Students in FACES II (Functional Academic Curriculum for Exceptional Students) will learn about and participate in plant growth/gardening and share with the school/community. Vegetables, flowers and trees will be started from seed while exploring how gardening and growing promotes sustainability in addition to improving the environment.

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Maple Leaf School: Playground

Phase 1 of this project, which the ESD grant will support includes the building of a gazebo which will house art and musical instruments, a hill made of earth, which will provide a safe and natural play area for children, a number of games being painted onto their “cement slab”, tree planting, benches, and a number of free standing structures. In the future phase 2 of the plan includes a mural depicting the theme of taking care of our world painted on the outside wall of the gym, an outdoor classroom which will include terrariums, an area for gathering made of rocks, and a labyrinth.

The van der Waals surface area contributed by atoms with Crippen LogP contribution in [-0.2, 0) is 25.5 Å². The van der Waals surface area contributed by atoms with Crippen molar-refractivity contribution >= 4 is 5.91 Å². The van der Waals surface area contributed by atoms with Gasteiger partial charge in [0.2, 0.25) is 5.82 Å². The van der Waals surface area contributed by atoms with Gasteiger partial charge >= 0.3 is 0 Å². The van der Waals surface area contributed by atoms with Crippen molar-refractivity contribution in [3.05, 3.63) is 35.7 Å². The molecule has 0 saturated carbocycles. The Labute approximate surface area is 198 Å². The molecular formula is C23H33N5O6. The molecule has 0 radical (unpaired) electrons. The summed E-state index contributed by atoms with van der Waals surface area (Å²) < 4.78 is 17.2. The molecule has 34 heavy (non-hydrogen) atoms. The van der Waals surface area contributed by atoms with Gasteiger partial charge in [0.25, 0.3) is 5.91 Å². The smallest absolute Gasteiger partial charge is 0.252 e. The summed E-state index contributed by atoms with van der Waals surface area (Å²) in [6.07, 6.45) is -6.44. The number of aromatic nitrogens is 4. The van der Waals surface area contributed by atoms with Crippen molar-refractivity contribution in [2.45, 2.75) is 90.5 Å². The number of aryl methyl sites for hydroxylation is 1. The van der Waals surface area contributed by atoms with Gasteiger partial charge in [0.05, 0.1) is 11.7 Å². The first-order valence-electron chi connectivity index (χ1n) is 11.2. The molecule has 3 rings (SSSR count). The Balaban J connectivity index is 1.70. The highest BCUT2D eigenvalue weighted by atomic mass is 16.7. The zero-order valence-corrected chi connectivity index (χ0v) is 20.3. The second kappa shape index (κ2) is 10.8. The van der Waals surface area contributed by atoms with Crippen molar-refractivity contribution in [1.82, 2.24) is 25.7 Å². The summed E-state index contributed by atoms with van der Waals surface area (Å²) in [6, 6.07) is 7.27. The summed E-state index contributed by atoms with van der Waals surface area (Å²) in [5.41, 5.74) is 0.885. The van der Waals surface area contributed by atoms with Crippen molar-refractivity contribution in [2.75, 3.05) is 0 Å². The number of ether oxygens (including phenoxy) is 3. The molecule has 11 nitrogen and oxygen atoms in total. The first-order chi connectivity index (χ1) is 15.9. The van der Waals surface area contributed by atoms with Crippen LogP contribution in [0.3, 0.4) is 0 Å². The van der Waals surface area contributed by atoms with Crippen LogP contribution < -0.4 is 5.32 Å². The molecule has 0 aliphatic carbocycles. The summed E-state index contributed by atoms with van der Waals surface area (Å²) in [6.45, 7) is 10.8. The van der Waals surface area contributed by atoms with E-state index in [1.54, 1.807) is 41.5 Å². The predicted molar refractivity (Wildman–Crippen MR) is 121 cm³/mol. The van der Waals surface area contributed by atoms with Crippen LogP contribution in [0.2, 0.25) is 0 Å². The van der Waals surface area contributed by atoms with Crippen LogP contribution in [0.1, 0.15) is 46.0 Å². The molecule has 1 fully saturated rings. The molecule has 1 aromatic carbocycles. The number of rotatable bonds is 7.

MacGregor Elementary School: MES Greenspace

One of the main goals of the Grade 5-8 classrooms will be the development of a sustainable green space. The initial stages will include the planning and development with 120 students and their teachers, staff, and community officials and members, and will eventually include all 300 students from the school in various capacities. This initiative fits well with the Social Justice and Sustainable Development Awareness being developed within their classrooms.

Nelson McIntyre Collegiate: The Wolverine Garden Project